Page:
Friday, August 12, 2011
Minnesota Expungements (Explained)
Minnesota law does allow for certain criminal records to be sealed. The process for doing that is called Expungement. When a record is sealed - it does not show up in a criminal records search performed at the courthouse.
What's a Criminal Record?
In Minnesota a criminal record is essentially all of the files and records (of any crime) that the state has filed against you. Each jurisdiction - be it a city, a county, a law enforcement agency, a prosecutor's office and/or a courthouse keeps its copy of said records. Additionally, the Minnesota Bureau of Criminal Apprehension also has its own cache of criminal convictions.
Who Can Access Criminal Records?
Generally speaking, the information from your criminal record is public information - meaning that anyone can have access to it, including potential employers. As such, any person can search the district court criminal records at any county courthouse. Another place that the public, including employers, can access criminal records is at the Minnesota Bureau of Criminal Apprehension - where law enforcement agencies throughout the state have reported to them information that then becomes part of a statewide computerized record of criminal cases.
What Kinds of Criminal Records Can Be Expunged?
Some offenses, such as murder, certain sex offenses and Drunk Driving convictions cannot be expunged. However, most other offenses may be - if you or your experienced Minnesota Criminal Defense Attorney can convince the judge that the benefits of an Expungement to you outweigh the disadvantages to the public.
What Happens With Offenses That Did Not Lead To Convictions?
Granted, the most difficult types of records to Expunge are convictions; however, the task is not impossible. That being said, even if a charge is dismissed and/or an offender has been found "not guilty," he still may have have a criminal record. That being said, these can often be the easiest types of records to Expunge. In addition, offenses to which someone a guilty plea and then successfully completed a diversion program -one's chances at Expungement are more likely.
If I File an Expungement - Will I Automatically Prevail?
As with anything in the law, an Expungement is never guaranteed. First, you need to properly file the paperwork, serving it upon all of the relevant parties, and then you have to argue convincingly to a judge how his granting you this remedy is of such a benefit to you that it outweighs the disadvantage to the public from not being able to have access to your record. I often will argue that Expungement is proper because someone has either: (a.) been denied work, housing, or a professional license because of his/her record; (b.) that sealing the criminal record will not negatively impact public safety; and/or (iii.) that the individual has rehabilitated him/herself.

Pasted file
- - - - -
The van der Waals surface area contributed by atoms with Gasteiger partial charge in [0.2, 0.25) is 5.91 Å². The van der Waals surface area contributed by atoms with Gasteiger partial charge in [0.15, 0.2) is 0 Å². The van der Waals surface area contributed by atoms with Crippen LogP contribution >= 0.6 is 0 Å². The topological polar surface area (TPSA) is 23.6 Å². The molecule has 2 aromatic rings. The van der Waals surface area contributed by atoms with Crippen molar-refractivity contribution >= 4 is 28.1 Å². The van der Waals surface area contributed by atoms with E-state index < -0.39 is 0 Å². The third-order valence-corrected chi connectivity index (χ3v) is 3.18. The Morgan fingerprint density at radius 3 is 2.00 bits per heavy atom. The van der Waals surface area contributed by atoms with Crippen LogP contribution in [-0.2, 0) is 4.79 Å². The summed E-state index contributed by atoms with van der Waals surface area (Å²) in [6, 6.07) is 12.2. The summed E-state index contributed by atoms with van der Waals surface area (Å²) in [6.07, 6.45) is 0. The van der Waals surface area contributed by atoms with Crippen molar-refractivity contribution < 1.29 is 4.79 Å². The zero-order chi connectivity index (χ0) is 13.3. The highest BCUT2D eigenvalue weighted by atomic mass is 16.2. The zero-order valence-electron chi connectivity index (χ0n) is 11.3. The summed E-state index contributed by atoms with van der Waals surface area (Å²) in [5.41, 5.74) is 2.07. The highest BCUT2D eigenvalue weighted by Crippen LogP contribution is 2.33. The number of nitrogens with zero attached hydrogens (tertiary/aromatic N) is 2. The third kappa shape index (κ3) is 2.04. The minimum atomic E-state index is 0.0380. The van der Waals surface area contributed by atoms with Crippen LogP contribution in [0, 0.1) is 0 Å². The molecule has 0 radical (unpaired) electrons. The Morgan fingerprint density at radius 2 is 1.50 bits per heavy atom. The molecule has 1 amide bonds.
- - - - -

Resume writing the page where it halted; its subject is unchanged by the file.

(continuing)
If Expungment is Granted - What Happens Next?
Generally speaking, the court has a limited amount of time to grant your request. If the judge does do this, your record will be sealed the public. If the Expunged crime was the only crime on your record, you will not have anything that the public can see. The one limitation is that, as the law stands today, the court can only seal those records under its immediate control; therefore, other records, such as those held by another agency may not be so guarded.
What Should You Do?
For a long time now, Minnesota law has recognized that people who have made a few, isolated mistakes or those who have been mistakenly arrested should have the opportunity to clean their records. If you feel as though what you've read here applies to you, contact an experienced Minnesota Expungement Attorney to discuss your questions and concerns and to get the ball rolling working to ensure that your past doesn't continue to hinder your future.